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The Schmalkaldic League (1530/1 - 1547)
Part 1: Introduction and Creation

 More of this Feature
• 2: The Rise of the League
• 3: Fall and Defeat
• 4: Timeline
 
 Elsewhere On The Web
• Martin Luther
• Melanchthon
• The Catholic Perspective
 
The Reformation further divided a Europe already fragmented by cultural, economic and political differences. In the Holy Roman Empire, which covered much of central Europe, the newly Lutheran princes clashed with their Emperor: he was the secular head of the Catholic church and they were part of a heresy. These tensions produced the Schmalkaldic League, an alliance of Lutheran princes and cities that pledged to protect each other from any religiously motivated attack; it lasted for sixteen years.

The League's Creation

In the mid 1500's the Holy Roman Empire was a piecemeal grouping of over 300 territories, which varied from large dukedoms to single cities; although largely independent, they all owed some form of loyalty to the Emperor. After Luther ignited a massive religious debate in 1517, via the publication of his 95 Theses, many German territories adopted his ideas and converted away from the existing Catholic Church. However, the Empire was an intrinsically Catholic institution, and the Emperor was the secular head of a Catholic Church that now regarded Luther's ideas as heresy. In 1521 Emperor Charles V pledged to remove the Lutherans (this new branch of religion was not yet called Protestantism) from his kingdom, with force if necessary.

There was no immediate armed conflict. The Lutheran territories still owed allegiance to the Emperor, even though they were implicitly opposed to his role in the Catholic Church; he was, after all, the head of their empire. Likewise, although the Emperor was opposed to the Lutherans, he was hamstrung without them: the Empire had powerful resources, but these were split amongst hundreds of states. Throughout the 1520's Charles needed their support - militarily, politically and economically - and he was thus prevented from acting against them. Consequently, Lutheran ideas continued to spread amongst the German territories.

In 1530 the situation changed. Charles had renewed his peace with France in 1529, temporarily driven the Ottoman forces back, and settled matters in Spain; he wanted to use this hiatus to reunite his empire, so it was ready to face any renewed Ottoman threat. Additionally, he had just returned from Rome having been crowned Emperor by the Pope, and he wanted to end the heresy. With the Catholic majority in the Diet (or Reichstag) demanding a general church council, and the Pope preferring arms, Charles was prepared to compromise. He asked the Lutherans to present their beliefs at a Diet, to be held in Augsburg.

Philip Melanchthon prepared a statement defining the basic Lutheran ideas, which had now been refined by nearly two decades of debate and discussion. This was the Confession of Augsburg, and it was delivered in June 1530. However, for many Catholics there could be no compromise with this new heresy, and they presented a rejection of the Lutheran Confession entitled The Confutation of Augsburg. Despite it being very diplomatic - Melanchthon had avoided the most contentious issues and focused on areas of probable compromise - the Confession was rejected by Charles. He instead accepted the Confutation, consented to a renewal of the Edict of Worms (which banned Luther's ideas), and gave a limited period for the 'heretics' to reconvert. The Lutheran members of the Diet left, in a mood which historians have described as both disgust and alienation.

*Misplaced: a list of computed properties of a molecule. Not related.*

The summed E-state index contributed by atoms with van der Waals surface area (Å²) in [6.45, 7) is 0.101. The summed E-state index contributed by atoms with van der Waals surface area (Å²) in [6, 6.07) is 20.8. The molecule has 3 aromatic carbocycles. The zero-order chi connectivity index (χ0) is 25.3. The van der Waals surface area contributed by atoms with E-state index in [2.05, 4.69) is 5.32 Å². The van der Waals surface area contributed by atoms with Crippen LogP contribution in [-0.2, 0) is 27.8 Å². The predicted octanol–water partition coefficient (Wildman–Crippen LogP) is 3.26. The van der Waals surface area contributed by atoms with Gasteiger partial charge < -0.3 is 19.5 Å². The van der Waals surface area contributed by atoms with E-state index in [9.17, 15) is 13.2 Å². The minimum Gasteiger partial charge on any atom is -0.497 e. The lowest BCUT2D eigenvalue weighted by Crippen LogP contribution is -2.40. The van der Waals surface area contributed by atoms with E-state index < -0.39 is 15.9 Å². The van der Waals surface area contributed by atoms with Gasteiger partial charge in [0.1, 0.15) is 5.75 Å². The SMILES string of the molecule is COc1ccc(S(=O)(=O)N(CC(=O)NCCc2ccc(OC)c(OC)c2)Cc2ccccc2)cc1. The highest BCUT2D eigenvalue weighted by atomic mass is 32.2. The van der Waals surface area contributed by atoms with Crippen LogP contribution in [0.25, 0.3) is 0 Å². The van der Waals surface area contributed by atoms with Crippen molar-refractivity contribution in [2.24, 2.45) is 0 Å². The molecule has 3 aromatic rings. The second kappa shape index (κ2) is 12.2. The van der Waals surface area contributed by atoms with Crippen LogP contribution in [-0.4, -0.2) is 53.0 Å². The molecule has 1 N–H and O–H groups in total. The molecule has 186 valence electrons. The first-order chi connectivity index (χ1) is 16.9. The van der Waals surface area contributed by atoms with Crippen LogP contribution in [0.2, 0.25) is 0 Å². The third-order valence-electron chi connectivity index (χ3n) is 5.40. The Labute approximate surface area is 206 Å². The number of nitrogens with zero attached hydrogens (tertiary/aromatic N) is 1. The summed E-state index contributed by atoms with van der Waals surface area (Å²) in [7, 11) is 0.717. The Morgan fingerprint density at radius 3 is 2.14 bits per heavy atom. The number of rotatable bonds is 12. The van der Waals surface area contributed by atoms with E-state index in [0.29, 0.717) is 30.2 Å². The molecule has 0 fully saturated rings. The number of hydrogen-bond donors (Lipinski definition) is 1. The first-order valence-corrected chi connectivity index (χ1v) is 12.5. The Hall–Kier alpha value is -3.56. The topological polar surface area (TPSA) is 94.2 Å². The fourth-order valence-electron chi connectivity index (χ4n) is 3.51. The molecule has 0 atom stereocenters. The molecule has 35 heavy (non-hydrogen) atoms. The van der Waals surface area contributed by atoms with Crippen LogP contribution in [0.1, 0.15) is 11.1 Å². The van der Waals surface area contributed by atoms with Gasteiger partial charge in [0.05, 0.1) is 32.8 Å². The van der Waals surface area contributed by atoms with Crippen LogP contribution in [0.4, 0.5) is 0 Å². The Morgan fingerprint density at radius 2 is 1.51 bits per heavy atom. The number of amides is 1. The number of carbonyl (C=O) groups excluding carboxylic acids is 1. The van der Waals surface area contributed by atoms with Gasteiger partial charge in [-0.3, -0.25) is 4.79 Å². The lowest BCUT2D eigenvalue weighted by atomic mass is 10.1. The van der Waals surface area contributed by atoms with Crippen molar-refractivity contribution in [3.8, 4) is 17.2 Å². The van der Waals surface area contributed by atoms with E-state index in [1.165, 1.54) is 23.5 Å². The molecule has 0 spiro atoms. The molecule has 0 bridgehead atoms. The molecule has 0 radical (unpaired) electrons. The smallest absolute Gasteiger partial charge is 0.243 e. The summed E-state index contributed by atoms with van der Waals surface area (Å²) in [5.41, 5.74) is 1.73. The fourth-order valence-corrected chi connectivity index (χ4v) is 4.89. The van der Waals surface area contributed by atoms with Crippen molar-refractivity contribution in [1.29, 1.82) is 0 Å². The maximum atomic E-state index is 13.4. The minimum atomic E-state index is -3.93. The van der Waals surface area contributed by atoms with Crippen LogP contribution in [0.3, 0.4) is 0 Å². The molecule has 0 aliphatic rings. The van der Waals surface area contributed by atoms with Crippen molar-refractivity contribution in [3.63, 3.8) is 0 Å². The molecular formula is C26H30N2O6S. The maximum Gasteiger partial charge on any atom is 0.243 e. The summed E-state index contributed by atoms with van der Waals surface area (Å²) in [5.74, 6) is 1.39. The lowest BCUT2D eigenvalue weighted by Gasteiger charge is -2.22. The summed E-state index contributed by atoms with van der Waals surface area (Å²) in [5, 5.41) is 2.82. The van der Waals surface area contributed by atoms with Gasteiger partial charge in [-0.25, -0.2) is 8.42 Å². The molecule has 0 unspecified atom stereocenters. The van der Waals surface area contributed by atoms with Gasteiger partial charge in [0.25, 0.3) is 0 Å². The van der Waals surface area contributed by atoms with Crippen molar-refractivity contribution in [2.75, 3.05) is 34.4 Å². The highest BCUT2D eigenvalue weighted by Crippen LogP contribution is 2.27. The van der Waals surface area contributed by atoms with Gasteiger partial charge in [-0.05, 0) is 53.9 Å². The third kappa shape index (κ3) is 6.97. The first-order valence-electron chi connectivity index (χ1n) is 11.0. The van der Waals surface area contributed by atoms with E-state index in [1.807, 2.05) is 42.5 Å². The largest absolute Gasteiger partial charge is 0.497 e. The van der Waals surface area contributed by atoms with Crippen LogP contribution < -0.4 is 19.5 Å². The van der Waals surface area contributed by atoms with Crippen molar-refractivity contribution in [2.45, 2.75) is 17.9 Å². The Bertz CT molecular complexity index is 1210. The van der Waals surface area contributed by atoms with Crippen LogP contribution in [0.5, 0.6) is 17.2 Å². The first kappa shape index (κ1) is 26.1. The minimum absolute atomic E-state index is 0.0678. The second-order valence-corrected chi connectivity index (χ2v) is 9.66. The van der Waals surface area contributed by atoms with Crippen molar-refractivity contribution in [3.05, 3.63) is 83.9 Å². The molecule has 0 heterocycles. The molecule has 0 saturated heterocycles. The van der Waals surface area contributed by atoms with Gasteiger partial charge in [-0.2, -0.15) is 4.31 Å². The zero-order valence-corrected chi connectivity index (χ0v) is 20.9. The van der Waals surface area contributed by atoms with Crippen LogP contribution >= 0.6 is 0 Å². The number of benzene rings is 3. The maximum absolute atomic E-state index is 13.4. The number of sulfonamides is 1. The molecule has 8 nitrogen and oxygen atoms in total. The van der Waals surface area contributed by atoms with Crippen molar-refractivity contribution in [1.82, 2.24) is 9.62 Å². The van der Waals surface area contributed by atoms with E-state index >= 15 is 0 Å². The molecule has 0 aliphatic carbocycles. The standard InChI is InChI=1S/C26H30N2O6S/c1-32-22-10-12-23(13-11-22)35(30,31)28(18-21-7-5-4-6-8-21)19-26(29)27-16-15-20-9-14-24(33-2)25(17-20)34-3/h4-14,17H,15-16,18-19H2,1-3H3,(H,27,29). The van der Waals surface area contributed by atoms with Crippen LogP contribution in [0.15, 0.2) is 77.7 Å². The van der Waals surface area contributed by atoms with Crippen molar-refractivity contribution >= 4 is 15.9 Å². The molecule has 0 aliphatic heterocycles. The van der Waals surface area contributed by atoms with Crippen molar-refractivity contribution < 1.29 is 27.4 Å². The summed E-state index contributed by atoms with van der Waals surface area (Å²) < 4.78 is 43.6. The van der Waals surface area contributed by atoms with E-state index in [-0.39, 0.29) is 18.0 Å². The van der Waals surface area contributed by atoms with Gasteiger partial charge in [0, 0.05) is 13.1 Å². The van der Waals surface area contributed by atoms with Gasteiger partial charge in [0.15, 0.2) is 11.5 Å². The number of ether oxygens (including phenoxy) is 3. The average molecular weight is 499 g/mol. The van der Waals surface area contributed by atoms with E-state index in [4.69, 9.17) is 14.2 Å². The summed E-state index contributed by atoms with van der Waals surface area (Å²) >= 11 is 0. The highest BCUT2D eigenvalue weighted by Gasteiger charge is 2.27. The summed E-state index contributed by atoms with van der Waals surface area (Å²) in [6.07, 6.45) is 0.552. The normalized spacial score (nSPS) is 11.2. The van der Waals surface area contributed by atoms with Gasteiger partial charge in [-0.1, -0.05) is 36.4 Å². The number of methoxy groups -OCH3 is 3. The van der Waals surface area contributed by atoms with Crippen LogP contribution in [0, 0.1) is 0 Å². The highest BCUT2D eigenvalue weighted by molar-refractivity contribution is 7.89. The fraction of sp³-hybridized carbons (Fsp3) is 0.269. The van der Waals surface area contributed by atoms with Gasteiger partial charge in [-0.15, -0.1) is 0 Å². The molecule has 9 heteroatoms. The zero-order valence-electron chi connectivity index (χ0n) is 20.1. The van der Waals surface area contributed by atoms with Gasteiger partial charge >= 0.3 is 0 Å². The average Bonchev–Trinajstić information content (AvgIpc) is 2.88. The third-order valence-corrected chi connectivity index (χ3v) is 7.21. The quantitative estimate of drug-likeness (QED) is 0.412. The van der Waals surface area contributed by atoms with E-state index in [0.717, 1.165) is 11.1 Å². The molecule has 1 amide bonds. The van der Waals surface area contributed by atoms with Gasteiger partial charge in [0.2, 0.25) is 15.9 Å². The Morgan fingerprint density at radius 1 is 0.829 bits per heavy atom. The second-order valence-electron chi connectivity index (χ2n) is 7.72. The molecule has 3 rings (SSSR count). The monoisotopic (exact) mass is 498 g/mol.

In a direct reaction to the events of Augsburg two leading Lutheran princes, Landgrave Philip of Hesse and Elector John of Saxony, arranged a meeting at Schmalkalden, in the December of 1530. Here, in 1531, eight princes and eleven cities agreed to form a defensive league: if one member were attacked because of their religion, all the others would unite and support them. The Confession of Augsburg was to be taken as their statement of faith, and a charter drawn up. Additionally, a commitment to provide troops was established, with a substantial military burden of 10,000 infantry and 2,000 cavalry being split amongst the members.

The creation of leagues was common in the early modern Holy Roman Empire, especially during the Reformation. The League of Torgau had been formed by Lutherans in 1526, to oppose the Edict of Worms, and the 1520's also saw the Leagues of Speyer, Dessau and Regensburg; the latter two were Catholic. However, the Schmalkaldic League included a large military component, and for the first time a powerful group of princes and cities appeared to be both openly defiant of the Emperor, and ready to fight him.

Next page > The Rise of the League > Page 1, 2, 3, 4


For Citation And Footnotes
Title: The Schmalkaldic League 1530/1 - 1547
Author: Robert Wilde
Date: 2001

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